17     talking about the differences that can be numbered in the thousands of

18     victims, thousands, not tens.  Creating a myth on erroneous facts about

19     Srebrenica can cost Europe as well, because this gives legitimacy to a

20     number of erroneous facts that they can turn the anger of the general

21     public against Europe, and this cannot be clarified if we believe that

22     one expert was wrong about one case.  We want to be absolutely sure who

23     was victim there and how many there were.  If we miss that opportunity

24     now, Europe will also feel that as a major problem.

25             This is not a matter of principle.  That is matter of us trying

Page 353

 1     to establish the fact, and if we do that, I don't even care what the

 2     Trial Chamber's decision will be about me.  I just want to find the truth

 3     and we can't do that based on examples and a sample.  And this is the

 4     least sacrifice that this court can do to allow my experts to see every

 5     single piece of material, all the DNA analysis, individual post-mortems,

 6     and then we will end up with the true list, the correct list of victims

 7     which will differ by thousands in respect of what is believed at the

 8     moment.

 9             JUDGE BONOMY:  Let's look at from the other side.  We're talking

10     about events 14 years ago.  Presumably you've been gathering material

11     provided by experts who have looked at this from the opposite point of

12     view, to try to establish that what is presented to the public is a myth.

13     Now, have you not already got that material together, your experts

14     identified who can present the argument that the genocide, the alleged

15     genocide did not occur and that it is all misrepresentation?

16             THE ACCUSED: [Interpretation] Until I arrived here, I did not

17     collect anything, because I had struck a deal with the international

18     community that I would not be indicted and brought to trial.  And on the

19     other hand, my experts cannot rely on newspaper information.  They need

20     to have the same material that the OTP experts were privy to in order to

21     be able to see whether the facts were established correctly and whether

22     the conclusions were established correctly.  That's why my experts have

23     to focus on the same body of material that their counterparts had.  This

24     is the only way.  They must be able to see everything that the OTP

25     experts saw and then they will be able to confront them with their expert

Page 354

 1     views.  Anything else would be incorrect vis-a-vis history,

 2     reconciliation, the peoples involved, victims, and the international

 3     justice.

 4             All sorts of things are happening there.  The graves are being

 5     dug out.  Bodies are being moved to Srebrenica in order to prove a point.

 6     This is our last opportunity to establish the truth, and in that,

 7     Srebrenica is a very significant point in case.

 8             JUDGE BONOMY:  Let me clarify with the Prosecution just the state

 9     of play so far as provision of material is concerned.

10             Who is dealing with this issue?  Ms. Uertz-Retzlaff, Dr. Karadzic

11     is indicating that there maybe material sought which has not been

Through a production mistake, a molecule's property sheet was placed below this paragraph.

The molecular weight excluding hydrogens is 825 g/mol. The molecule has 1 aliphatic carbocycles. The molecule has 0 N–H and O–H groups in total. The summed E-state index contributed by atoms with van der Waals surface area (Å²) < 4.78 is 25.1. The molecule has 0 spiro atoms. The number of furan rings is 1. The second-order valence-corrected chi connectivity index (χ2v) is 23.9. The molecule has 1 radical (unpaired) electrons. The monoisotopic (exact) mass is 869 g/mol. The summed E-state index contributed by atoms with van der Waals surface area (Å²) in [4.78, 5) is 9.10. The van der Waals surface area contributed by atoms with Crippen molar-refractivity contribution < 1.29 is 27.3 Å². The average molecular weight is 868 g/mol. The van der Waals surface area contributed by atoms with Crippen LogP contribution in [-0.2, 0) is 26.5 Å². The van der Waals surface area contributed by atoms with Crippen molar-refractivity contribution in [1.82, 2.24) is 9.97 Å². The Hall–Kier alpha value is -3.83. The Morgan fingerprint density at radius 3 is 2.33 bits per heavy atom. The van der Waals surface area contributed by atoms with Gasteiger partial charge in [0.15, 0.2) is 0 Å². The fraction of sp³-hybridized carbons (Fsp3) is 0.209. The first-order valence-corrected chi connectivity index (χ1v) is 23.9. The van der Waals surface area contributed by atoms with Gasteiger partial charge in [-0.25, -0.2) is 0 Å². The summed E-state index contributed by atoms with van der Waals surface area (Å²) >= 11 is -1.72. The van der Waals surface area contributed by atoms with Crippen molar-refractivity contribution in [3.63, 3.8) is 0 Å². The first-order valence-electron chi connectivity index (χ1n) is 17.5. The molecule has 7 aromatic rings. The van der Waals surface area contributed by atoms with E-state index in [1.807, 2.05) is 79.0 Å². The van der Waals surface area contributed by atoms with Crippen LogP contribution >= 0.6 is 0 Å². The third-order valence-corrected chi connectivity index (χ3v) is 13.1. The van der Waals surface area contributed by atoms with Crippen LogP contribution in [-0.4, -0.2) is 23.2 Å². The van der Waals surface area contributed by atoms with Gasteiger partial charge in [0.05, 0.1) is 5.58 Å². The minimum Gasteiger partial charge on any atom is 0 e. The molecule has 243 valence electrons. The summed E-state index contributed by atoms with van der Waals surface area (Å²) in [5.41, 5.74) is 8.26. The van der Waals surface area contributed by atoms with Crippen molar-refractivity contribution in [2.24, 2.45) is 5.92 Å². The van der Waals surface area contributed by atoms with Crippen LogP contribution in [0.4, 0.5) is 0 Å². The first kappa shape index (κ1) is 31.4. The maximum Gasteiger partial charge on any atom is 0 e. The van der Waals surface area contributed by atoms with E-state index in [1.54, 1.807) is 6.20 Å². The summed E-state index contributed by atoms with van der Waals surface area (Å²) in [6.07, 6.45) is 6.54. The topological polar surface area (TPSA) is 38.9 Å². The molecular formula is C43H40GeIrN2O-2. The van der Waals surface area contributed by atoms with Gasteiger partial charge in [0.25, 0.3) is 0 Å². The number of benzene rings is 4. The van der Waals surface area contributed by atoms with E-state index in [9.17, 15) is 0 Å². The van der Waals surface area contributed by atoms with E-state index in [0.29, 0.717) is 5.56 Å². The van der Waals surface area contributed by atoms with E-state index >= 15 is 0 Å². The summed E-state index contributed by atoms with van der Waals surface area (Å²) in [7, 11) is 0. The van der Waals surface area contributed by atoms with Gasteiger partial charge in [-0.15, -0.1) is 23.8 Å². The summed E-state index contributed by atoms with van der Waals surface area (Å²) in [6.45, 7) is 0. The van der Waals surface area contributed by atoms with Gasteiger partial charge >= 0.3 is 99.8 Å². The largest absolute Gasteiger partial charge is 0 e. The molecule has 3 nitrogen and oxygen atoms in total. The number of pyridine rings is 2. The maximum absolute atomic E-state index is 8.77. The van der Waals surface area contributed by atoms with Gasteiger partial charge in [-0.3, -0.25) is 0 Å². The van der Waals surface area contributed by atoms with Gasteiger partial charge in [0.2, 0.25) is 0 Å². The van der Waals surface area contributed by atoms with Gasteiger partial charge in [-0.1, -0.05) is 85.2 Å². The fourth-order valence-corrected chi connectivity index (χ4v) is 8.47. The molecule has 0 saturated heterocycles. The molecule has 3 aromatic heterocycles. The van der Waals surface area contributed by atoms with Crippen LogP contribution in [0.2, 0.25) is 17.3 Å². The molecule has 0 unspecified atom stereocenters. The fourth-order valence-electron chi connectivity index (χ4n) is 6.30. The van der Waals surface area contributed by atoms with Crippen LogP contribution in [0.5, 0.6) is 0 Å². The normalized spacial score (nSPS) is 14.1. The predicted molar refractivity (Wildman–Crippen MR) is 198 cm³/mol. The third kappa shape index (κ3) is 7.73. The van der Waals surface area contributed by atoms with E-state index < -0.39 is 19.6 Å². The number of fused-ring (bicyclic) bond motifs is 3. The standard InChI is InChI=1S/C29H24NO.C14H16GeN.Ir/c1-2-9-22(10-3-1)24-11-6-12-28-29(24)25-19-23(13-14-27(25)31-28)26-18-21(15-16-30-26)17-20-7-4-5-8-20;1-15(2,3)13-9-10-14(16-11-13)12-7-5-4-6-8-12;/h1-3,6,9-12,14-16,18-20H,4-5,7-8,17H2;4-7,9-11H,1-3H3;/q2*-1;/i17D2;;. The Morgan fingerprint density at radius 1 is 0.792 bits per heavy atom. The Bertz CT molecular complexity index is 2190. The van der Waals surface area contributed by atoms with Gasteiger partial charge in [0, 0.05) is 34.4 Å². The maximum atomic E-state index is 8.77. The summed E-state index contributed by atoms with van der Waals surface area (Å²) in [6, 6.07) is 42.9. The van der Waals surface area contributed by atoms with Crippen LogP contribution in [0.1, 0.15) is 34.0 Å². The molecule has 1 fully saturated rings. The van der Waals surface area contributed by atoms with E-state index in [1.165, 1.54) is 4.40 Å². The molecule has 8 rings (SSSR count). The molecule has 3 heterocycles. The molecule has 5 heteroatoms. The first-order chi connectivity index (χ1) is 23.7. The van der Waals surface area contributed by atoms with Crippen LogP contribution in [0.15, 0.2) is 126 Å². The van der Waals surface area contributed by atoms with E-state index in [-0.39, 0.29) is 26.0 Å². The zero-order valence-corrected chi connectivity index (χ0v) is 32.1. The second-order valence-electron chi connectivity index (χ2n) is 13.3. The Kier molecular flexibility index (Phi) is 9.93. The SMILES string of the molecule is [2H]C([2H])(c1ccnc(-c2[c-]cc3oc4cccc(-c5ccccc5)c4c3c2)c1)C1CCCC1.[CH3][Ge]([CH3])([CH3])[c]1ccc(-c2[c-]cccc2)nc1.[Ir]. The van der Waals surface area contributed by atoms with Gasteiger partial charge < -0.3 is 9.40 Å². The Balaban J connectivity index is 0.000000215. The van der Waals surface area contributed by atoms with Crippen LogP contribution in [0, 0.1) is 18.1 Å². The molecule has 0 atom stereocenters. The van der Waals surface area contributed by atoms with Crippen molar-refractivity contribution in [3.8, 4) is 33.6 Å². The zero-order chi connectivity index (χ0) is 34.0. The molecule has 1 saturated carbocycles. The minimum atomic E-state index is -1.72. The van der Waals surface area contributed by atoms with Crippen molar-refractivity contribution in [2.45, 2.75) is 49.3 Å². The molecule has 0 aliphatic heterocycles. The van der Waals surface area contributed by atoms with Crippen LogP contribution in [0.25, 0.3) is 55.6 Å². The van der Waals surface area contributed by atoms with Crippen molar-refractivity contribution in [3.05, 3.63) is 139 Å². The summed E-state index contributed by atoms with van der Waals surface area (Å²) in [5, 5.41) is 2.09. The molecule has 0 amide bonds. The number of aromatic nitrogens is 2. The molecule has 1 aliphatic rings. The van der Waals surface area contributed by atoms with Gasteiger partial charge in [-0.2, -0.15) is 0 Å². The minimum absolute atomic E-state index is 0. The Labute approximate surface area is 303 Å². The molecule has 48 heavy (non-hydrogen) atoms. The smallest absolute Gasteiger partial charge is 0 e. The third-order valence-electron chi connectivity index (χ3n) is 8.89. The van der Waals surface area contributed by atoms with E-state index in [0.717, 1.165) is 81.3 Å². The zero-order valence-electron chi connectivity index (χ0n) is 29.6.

12     provided.  Can you help me on what exchanges have taken place about this?

13             MS. UERTZ-RETZLAFF:  Your Honour, there were quite some exchanges

14     about the materials that are actually not in custody of the Prosecution

15     which are actually with the experts or, rather, with the organisation

16     they work with, and we have actually proposed to have a meeting with the

17     associates to clarify a few things in relation to that.  The Prosecution

18     cannot -- as this institution, this external organisation, is

19     independent, we cannot order them to do certain things.  We can only

20     facilitate contacts.  It's about the provision of 300 -- as far as I

21     understand it, 300 probes.  It's about 300 probes that the Defence

22     experts want to do, and there seems to be -- this seems to be quite --

23             JUDGE BONOMY:  What do you mean --

24             MS. UERTZ-RETZLAFF:  Probing DNA.  They actually want to go to

25     the real DNA evidence and want to make probes to establish whether the

Page 355

 1     methodology of the Prosecution experts is correct, and there seems to be

 2     a real -- first a matter of confidentiality of this information, which is

 3     the position of that external institution, and the other issue is that it

 4     would be very time-consuming, but that's something that we, as the

 5     Prosecution, have no real input in.  It's the between the Defence and

 6     these external experts.  But we try to facilitate it, and we have

 7     proposed a meeting.

 8             JUDGE BONOMY:  But there must be some substance in the suggestion

 9     that the Defence should be able to run some tests similar to those done

10     by the organisation you refer to with a view to checking the accuracy of

11     what was actually done by them.

12             MS. UERTZ-RETZLAFF:  That's correct, Your Honour.  We actually

13     have the same view, but it's a question of how many and -- but that's not

14     for us to judge.  It's a rather a matter of the expert.  How many probes

15     would you make to -- to -- would you have to do to establish that

16     methodology is correct?  So whether it should be 300, I don't know.  We

17     can't say that.  It sounds to me quite a lot.

18             JUDGE BONOMY:  Yes, but you also sounded earlier as though you

19     were lying down to the idea that there's an issue of confidentiality here